• Sat
  • Sep 20, 2014
  • Updated: 9:41pm
NewsChina
POLLUTION

Jazz star Patti Austin cancels Beijing concert after suffering asthma attack

PUBLISHED : Saturday, 19 October, 2013, 4:04am
UPDATED : Saturday, 19 October, 2013, 9:08am

Grammy winner Patti Austin was forced to cancel her performance in Beijing last night after she suffered an asthma attack, as the city was once again shrouded in smog for the whole day.

The 63-year-old singer was treated for severe asthma in combination with a respiratory infection at the Peking Union Medical College Hospital yesterday morning, according to a statement from the concert organiser.

Austin is in the mainland for two "Master Hall" concerts as part of the JZ Festival. She was scheduled to perform in Shanghai tonight.

Austin was "extremely disappointed" that she was unable to perform last night, according to the organiser, who promised to reschedule the show.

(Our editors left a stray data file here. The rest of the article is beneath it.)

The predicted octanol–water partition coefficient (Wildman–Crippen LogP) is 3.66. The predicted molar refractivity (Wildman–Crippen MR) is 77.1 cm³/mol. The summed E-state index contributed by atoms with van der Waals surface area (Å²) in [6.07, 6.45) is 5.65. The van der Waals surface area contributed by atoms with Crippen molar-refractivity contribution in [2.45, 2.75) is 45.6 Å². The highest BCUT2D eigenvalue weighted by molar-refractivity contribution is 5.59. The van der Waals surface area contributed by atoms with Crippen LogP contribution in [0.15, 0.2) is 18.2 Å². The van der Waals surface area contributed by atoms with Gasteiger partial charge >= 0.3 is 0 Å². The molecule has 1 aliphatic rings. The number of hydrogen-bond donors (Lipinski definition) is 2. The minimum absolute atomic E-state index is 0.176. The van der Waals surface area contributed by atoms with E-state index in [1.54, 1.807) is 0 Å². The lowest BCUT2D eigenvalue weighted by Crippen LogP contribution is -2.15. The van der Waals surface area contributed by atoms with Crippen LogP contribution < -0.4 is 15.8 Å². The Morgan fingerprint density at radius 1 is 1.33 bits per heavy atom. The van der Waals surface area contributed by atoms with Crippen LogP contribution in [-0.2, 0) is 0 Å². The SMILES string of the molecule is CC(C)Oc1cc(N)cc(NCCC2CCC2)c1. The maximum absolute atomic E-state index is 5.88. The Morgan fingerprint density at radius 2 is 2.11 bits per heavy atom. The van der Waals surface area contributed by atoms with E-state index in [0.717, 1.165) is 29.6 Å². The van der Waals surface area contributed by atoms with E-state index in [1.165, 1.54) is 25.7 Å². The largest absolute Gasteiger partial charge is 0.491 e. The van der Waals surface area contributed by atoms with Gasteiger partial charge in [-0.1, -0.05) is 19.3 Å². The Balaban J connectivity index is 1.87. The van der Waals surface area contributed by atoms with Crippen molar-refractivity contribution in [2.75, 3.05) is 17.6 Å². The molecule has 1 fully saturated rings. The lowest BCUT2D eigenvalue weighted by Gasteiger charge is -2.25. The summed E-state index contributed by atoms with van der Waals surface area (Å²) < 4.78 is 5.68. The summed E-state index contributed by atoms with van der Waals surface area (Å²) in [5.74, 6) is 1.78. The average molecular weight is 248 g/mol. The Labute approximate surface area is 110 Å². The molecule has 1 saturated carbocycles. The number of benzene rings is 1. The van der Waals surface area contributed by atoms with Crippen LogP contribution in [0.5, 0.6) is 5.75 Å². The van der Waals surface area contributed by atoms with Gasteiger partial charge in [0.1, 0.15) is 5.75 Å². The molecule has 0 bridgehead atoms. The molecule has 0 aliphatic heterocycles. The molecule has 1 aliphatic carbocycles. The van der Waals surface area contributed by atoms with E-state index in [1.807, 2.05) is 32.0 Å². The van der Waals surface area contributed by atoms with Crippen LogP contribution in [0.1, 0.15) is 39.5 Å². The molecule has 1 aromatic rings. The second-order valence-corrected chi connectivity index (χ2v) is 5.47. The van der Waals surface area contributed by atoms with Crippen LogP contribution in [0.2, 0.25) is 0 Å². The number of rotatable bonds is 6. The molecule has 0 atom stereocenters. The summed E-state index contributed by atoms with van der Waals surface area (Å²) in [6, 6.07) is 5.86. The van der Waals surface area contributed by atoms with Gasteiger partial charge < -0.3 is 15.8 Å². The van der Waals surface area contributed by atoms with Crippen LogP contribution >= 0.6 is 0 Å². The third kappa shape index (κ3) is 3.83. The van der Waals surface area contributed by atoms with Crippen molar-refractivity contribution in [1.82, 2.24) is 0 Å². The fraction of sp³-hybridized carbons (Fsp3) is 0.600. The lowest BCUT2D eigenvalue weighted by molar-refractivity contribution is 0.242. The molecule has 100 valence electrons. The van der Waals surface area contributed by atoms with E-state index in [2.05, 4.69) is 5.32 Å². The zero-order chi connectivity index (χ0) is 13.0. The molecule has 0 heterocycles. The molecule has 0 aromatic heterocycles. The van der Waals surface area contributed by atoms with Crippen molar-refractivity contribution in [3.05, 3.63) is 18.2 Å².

The statement did not say what triggered her illness but many Beijing music lovers were quick to blame yesterday's poor air quality in the capital.

"The concert host said she was admitted to hospital for respiratory infection soon after arriving at Beijing," Yang Jian, who had hoped to see Austin's show, wrote on Sina Weibo. "I think we in Beijing should apologise to her. Our air is so bad that she was poisoned."

The Air Quality Index from Beijing environmental authorities showed the air was "heavily polluted" yesterday, meaning that even healthy people could suffer effects to their health.

Readings at the US embassy showed the air was "hazardous", with the concentration of PM2.5, the tiny particulate pollutants that can lodge in the lungs, surpassing 300 micrograms per cubic metre.

Austin is not the first foreign celebrity to fall victim to Beijing's notorious smog. Earlier this month, Swedish tennis player Robert Lindstedt called the city's smoggy air "a joke".

"I get dizzy when I get up," Lindstedt wrote on his blog when he played in the China Open while Beijing was covered in a choking smog for three days.

"Yesterday I couldn't recover between points in practice and was breathing heavily the whole hour," he continued. "If you blow your nose in the evening, the paper turns black. It's just not healthy to be here."

 

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